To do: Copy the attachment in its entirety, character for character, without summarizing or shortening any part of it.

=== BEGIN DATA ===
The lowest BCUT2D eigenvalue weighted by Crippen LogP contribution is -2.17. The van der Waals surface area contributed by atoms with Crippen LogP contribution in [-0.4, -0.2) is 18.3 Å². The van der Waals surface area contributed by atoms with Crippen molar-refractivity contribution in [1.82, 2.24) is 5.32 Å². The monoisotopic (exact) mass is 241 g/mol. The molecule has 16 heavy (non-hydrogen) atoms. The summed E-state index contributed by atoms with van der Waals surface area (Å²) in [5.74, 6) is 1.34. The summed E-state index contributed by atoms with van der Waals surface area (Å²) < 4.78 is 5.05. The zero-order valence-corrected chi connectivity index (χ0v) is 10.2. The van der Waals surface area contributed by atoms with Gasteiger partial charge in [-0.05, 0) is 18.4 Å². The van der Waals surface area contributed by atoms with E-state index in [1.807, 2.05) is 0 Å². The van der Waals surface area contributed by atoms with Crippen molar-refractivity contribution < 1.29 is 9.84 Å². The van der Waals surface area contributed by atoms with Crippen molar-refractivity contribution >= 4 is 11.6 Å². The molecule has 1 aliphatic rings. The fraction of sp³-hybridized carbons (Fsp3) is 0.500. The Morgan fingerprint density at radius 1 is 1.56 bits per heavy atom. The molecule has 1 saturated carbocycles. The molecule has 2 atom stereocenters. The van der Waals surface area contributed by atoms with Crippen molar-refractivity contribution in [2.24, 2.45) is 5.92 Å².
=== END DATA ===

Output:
The lowest BCUT2D eigenvalue weighted by Crippen LogP contribution is -2.17. The van der Waals surface area contributed by atoms with Crippen LogP contribution in [-0.4, -0.2) is 18.3 Å². The van der Waals surface area contributed by atoms with Crippen molar-refractivity contribution in [1.82, 2.24) is 5.32 Å². The monoisotopic (exact) mass is 241 g/mol. The molecule has 16 heavy (non-hydrogen) atoms. The summed E-state index contributed by atoms with van der Waals surface area (Å²) in [5.74, 6) is 1.34. The summed E-state index contributed by atoms with van der Waals surface area (Å²) < 4.78 is 5.05. The zero-order valence-corrected chi connectivity index (χ0v) is 10.2. The van der Waals surface area contributed by atoms with Gasteiger partial charge in [-0.05, 0) is 18.4 Å². The van der Waals surface area contributed by atoms with E-state index in [1.807, 2.05) is 0 Å². The van der Waals surface area contributed by atoms with Crippen molar-refractivity contribution < 1.29 is 9.84 Å². The van der Waals surface area contributed by atoms with Crippen molar-refractivity contribution >= 4 is 11.6 Å². The molecule has 1 aliphatic rings. The fraction of sp³-hybridized carbons (Fsp3) is 0.500. The Morgan fingerprint density at radius 1 is 1.56 bits per heavy atom. The molecule has 1 saturated carbocycles. The molecule has 2 atom stereocenters. The van der Waals surface area contributed by atoms with Crippen molar-refractivity contribution in [2.24, 2.45) is 5.92 Å².